06/19/2012 02:49 pm ET Updated Aug 19, 2012

Rock Music's Best Lesson: Age Is Irrelevant, Only the Music Matters

Perhaps the greatest contribution Mick Jagger, at nearly 69-years-old, has given to society is that he has effectively eradicated what was once called the "generation gap." The phrase is rarely used anymore. The Rolling Stones, Beatles and other rock icons from the 1960s and 1970s are responsible for this cultural shift in how age is perceived in our society today.

It is now about interests and one can be as young as he/she chooses.

In recent years, a Stones concert has consisted of everyone from tweens to great grandparents.
A 19-year-old -- nearly 60 years Jagger's junior -- uses the word "awesome" to describe the Rolling Stones, the same as he would a band of twenty-somethings taking off on YouTube.

As a barely legal journalist in the 1980's, I toured with The Rolling Stones in Europe and got a rare firsthand look at their world. The story expanded when I began interviewing sidemen, their wives, record producers, soundmen and celebrated artists. Priorities caused me to shelf the project until a few years ago, when publishing executives encouraged me to review my dusty archive. I discovered a slice of history told through music from the 1950's through the 1980's with a 21st century twist that became the book BackStage Pass VIP.

I remember interviewing the late singer/songwriter Harry Nilsson in the 1980's. He had been very close to The Beatles -- John Lennon and Paul McCartney are considered his mentors. Nilsson laughed when he recalled how when he and John passed the 30 mark they were shocked to realize they had become "the establishment" they had "ranted against. Today, the word "establishment" has a positive connotation used to describe top innovators of all ages.

The Rolling Stones and The Beatles became the first wave of young people in the history of contemporary civilization -- not born into privilege -- to wield both power and money. They were the precursors to the young technology pioneers of today.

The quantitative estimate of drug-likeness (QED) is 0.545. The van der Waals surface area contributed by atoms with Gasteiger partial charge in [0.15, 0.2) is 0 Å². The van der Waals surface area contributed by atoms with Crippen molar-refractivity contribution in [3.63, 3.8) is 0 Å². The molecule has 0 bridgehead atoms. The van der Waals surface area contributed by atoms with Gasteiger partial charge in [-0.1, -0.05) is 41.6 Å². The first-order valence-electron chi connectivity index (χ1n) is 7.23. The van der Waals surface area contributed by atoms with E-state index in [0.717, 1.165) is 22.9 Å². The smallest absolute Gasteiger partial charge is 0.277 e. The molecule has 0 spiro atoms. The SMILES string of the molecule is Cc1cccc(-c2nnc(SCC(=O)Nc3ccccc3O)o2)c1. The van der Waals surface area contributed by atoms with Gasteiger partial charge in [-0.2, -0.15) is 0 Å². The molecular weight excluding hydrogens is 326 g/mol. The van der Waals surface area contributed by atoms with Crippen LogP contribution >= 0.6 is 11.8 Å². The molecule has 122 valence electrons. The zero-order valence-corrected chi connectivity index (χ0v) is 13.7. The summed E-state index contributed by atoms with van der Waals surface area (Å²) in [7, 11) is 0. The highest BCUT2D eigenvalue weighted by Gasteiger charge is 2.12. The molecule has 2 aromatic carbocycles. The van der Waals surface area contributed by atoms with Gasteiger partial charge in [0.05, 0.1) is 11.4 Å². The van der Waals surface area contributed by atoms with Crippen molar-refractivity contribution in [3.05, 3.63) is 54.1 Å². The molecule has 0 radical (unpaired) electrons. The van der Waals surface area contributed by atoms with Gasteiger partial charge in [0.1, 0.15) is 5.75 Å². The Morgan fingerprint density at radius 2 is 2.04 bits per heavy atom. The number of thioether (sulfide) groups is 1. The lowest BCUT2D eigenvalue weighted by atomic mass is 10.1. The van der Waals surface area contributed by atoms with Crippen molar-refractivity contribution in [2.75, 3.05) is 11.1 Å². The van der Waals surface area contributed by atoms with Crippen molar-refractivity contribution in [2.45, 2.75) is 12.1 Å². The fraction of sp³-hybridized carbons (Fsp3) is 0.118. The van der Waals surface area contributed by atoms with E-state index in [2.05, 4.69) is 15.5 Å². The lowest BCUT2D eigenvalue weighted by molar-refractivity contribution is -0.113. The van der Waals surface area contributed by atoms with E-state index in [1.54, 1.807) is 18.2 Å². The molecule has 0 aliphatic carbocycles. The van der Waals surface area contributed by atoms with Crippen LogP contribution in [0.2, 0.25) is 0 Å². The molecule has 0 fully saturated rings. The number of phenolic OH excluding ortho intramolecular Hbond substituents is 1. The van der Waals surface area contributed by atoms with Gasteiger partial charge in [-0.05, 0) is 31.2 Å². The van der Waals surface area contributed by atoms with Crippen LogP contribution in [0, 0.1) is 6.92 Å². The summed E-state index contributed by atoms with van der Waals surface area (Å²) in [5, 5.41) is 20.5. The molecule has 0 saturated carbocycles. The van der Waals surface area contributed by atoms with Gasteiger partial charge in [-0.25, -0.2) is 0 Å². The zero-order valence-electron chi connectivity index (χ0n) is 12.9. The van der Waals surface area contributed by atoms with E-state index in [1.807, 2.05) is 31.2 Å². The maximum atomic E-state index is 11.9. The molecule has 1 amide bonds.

The best proof is the research I did in checking out the playlist on high school and college students iPods -- everything from Sinatra to Buddy Holly to The Rolling Stones to Madonna to Jay-Z to Lady Gaga to Adele to the Broadway shows Rent and Wicked. A particular fond memory was a few years ago when teenage daughter said she had discovered a new artist she wanted me to hear and how timely his lyrics were. It was Bob Dylan!

Technology has made music from all eras accessible. My research has uncovered many teens and those under 30 are huge fans of classic rock stations and compete with their parents regarding factual knowledge of The Rolling Stones and The Beatles.

What is absolutely exhilarating is how open young people are to exploring all kinds of music and making it their own. It's what I've trademarked the "ripple momentum®" effect uniting all people of all ages, cultures and geographies via shared interests and experiences -- perhaps with the result of incubating a more tolerant world focused on likenesses instead of differences.

Debra Sharon Davis, author of the best-selling book "BackStage Pass VIP," is a leading pop culture trend expert, social philosopher, marketer and journalist. She runs Davis Communications Group, Inc. and The Davis Group.